99th STERILIZATION CLINIC IN VOLCAN
la version en espanol,
haga clic aqui)
October 23, 2016
animals were spayed/neutered by Dr. Andres Tello,
At this October 23, 2016 clinic Dr. Tello sterilized 23 dogs and 11 cats. Of the dogs, 19 were female and 4 were male. Of the cats, 10 were female and 1 was male. He also examined and treated Raquel's monkey.
Two dogs were pregnant. One was very late term but the owners wanted Dr. Tello to go ahead and abort. They were very upset with themselves that they had not brought their dog to be spayed in September. She would have still been pregnant then, but in September it would have been a very early pregnancy.From this experience, they will definitely tell their friends and neighbors about the necessity of early sterilization. It is best to spay/neuter before six months of age.
We had a very long day due to "other procedures" in addition to sterilizations. People from Concepcion brought their big (brava) female dog. About a year ago the dog was spayed at our clinic and now she had developed huge cancerous mammary tumors. (This likely would not have happened if she had been spayed while she was young.) The surgery was extensive and took more than an hour. The dog will be fine now. The pictures will probably disturb some people, so I am not including them in the Flickr album (link follows below). But if you want to see the pictures of that extensive surgery, click HERE
In that page, I also include a picture of a large tumor being removed from the side of a dog--not a venereal tumor. We don't know the cause of the tumor, but the owner said it had rapidly increased in size over the period of about three weeks. The dog had already been spayed at a previous clinic.
I've mentioned before about the two neighborhood dogs, one male, one female, that wandered nearby about four months ago and we sterilized them. They are not skinny, obviously have owners and are well taken care of--except they were not sterilized. Now they are. They love us, consider themselves our mascots, and come to visit during every clinic. In fact, it's difficult even to keep them OUTSIDE of the building during a clinic. On my walks, my route takes me by the clinic building and the "mascots" always come running to greet me.
More good news. In the Flickr album (link below), I also include a picture of a rescue I'm calling "Freddie." He is a white male dog. He had recently come to the building with the "mascots" during the clinic prep day, which was the recycling day on Friday before the clinic. He was afraid, but Marguerite gave him a dog treat and we were able to pet him. We discovered a huge bloody wound around half of his neck. He had evidently been tied with a wire and had worked at it for weeks trying to get loose, thus causing major wounds to his neck.
Well, well...he came running to the clinic bright and early Sunday morning to greet us. Don Binder and I were the only ones there at the time. (We were very happy that his "owner" had not tied him up again.) We lured him inside with a dog biscuit and then closed the door. (He was then too frightened even to eat the biscuit.) He is very gentle, not brava, only afraid. We anesthetized "Freddie" just before Dr. Tello arrived. Dr. Tello neutered him and treated the neck wound. Then Jose took Freddie to my house where we will continue to treat the neck wound. Freddie will stay with me until he is fully recovered.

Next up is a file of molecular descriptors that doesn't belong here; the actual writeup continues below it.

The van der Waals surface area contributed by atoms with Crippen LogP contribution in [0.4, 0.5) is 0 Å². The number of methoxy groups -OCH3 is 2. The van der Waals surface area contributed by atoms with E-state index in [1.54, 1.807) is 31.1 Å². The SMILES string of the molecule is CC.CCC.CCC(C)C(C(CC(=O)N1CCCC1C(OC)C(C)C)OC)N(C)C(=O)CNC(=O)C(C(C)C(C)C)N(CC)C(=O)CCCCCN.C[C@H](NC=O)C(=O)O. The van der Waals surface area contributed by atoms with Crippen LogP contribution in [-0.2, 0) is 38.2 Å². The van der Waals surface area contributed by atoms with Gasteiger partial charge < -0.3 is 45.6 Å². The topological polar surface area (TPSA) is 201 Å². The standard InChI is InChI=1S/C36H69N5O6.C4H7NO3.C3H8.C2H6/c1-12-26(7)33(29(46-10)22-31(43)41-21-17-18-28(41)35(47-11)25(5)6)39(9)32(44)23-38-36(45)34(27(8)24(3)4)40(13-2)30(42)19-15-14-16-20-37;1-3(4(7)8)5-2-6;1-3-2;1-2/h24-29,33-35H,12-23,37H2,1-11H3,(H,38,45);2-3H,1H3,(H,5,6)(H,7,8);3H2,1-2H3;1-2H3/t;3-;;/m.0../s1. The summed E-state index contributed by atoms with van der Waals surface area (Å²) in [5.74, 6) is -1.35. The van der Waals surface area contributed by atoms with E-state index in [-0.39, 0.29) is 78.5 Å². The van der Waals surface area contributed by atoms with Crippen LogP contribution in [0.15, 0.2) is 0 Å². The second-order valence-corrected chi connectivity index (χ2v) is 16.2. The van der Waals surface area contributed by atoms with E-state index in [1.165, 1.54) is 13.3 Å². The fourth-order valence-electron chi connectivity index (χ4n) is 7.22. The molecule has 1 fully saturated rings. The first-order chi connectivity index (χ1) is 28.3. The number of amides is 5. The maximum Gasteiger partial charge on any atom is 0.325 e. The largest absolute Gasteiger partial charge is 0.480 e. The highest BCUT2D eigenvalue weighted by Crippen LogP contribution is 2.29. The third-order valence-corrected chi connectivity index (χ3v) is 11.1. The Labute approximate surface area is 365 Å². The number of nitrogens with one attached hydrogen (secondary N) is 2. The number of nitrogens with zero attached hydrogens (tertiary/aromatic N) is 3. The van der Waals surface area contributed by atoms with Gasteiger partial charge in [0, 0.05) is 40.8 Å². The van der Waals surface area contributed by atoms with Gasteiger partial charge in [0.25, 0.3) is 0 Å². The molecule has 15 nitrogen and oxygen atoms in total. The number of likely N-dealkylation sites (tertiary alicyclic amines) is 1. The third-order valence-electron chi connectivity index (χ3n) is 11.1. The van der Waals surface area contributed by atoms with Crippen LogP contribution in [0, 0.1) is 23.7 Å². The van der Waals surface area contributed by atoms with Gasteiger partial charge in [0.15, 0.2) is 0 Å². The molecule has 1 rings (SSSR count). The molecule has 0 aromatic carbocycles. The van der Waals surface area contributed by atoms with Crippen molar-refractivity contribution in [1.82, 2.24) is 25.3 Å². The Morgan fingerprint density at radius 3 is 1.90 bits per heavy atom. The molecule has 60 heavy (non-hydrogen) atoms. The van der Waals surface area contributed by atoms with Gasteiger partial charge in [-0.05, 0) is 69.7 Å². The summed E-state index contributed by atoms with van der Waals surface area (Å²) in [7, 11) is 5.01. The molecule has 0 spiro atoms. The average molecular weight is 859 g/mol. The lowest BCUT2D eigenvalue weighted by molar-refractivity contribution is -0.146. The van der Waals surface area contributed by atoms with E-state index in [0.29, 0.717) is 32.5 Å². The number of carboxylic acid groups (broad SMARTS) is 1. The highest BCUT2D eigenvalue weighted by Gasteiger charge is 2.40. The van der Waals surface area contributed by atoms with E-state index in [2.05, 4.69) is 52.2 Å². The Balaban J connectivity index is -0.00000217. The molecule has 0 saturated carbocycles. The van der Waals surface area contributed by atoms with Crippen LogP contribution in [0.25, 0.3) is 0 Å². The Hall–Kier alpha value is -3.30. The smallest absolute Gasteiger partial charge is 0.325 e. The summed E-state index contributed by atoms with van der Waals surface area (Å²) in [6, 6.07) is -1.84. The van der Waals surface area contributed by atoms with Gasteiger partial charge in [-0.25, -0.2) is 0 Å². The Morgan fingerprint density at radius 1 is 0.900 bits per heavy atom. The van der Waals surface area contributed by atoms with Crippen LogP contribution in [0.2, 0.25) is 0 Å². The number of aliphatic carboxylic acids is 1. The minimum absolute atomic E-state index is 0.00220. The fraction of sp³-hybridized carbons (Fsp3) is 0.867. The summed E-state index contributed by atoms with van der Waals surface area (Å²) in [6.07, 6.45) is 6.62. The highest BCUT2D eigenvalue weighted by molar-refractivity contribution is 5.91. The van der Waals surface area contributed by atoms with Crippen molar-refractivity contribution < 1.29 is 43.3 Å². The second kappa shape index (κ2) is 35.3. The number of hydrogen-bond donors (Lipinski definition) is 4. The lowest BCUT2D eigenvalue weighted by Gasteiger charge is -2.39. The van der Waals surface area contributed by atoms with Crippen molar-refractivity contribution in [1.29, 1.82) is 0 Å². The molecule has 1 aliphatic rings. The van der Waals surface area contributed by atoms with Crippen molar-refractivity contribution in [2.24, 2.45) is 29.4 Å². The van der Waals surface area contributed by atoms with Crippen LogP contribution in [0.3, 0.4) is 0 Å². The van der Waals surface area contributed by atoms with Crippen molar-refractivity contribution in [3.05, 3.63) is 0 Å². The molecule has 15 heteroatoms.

Next week we will bathe Freddie and then I will need to find a permanent or foster home for him. I simply CANNOT take any more dogs! I'm already overloaded with 18 dogs! I will not take Freddie and release him near the clinic because no doubt his supposed "owner" would treat him the same way. Freddie deserves a good life! Please contact me if you'd like to meet Freddie and consider fostering or adopting him.
There is still another white male dog, very friendly, who is buddies with our "mascots." I had hoped he would come to the clinic so we could neuter him as well. But he didn't appear until Monday, the day after the clinic, when Jose and I went to clean and bring the blankets home to wash. Oh, well....we hope we will see him at the November clinic!
Our next clinic will be on November 20, 2016. Please call for an appointment right away because the clinics fill up rapidly. And remember, our November clinic will be the final one for 2016.
We had 10 no-shows at this October clinic. In most cases not showing up without calling to cancel is inexcusable because Jose calls EVERYONE two or three days before each clinic to confirm their appointments.
You may click the PayPal "Donate" button below to help the animals. It is to my personal PayPal account at email@example.com and your contribution will not be US tax deductible. Please specify your payment is for "friends or family" so that PayPal will not charge a fee and every penny will go for the animals. If you don't have a PayPal account, you can use a credit card.
Except for our wonderful veterinarian, neither I nor anyone else connected with the clinics receives any pay. I rent the building where we hold the clinics, and I buy all the anesthesia, medications, instruments, supplies, and equipment--and provide transportation for those who need it. I have no offices, no salaries, no paid advertising. Every penny goes for the animals. This is a project from my heart, and I pay the deficits from my own pocket.
Thank you in advance for future financial help, and thanks to everyone who has donated in the past.